April 7th, 2012
What we’ve learned from parenting books so far this year: French kids don’t throw food, and French kids eat everything (presumably because it’s still on their plate).
While American Pamela Druckerman has tackled the contretemps (or lack thereof) of French child rearing in her book Bringing up Bébé, Canadian mom Karen Le Billon concentrates on food-related norms in her helpful treatment of the subject, French Kids Eat Everything, out this week.
“If Pamela explains the why, I explain the how” says Le Billon from her Vancouver home, stressing that she is not a fan of French parenting per se, but has been converted to their rules around food.
Part “momoir” of their family’s year in France, part recipe book, and part self-help book for parents, she distills from her experiences a set of 10 rules, including: try everything, no snacking, have dinner together, eating is joyful….
Sounds simple until you remember your last meal was a salad eaten over the sink.
But working mother Le Billon (a UBC prof) finds a golden mean back home that includes treats (like sushi night) and adapts her kids to the Canadian regime of 15-minute school lunch breaks (versus the two hours allotted in France).
But will the kids get Easter Baskets filled with chocolate or fois gras this year? We suspect the former.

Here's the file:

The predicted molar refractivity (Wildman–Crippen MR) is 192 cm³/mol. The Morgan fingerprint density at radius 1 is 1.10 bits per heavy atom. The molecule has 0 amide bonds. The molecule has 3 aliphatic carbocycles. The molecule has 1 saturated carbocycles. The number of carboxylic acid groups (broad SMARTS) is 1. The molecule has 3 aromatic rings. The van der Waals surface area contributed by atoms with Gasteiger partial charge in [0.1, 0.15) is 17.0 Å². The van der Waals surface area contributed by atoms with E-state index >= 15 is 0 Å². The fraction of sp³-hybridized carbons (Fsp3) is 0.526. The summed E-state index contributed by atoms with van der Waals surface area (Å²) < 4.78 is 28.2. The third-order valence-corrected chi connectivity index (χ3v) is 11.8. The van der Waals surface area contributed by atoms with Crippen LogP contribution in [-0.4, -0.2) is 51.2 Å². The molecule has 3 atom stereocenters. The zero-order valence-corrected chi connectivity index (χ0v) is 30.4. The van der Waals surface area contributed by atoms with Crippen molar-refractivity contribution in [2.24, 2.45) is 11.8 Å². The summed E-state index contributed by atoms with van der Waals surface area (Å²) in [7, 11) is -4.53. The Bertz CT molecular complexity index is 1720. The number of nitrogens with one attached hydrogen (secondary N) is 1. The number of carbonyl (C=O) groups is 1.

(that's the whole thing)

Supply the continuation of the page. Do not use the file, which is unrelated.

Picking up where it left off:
French Kids Eat Everything (And Yours Can Too), from $16.60 at www.amazon.ca
March 9th, 2012
Cabane à sucre is a part of our Québécois heritage, but let’s face it: Some of those old-school recipes are hard to stomach!
Instead of heading to the country get our maple fix, we’re booking a table at the Old Port’s La Cabane, a pop-up restaurant that’s open until April 15th.
Sugar shack staples like cretons, crispy pork and maple syrup beignets are on the $59/a person fixed menu, but chef Martin Juneau (of La Montée de Lait and Newtown fame) gives them a modern makeover that’s far, far away from what we sampled when we rode a yellow bus to the cabane as kids.
Sugaring off just got a whole lot more scrumptious. —Christine Laroche
Scena, Old Port of Montreal, Montreal, 514-288-0914, www.lacabane.ca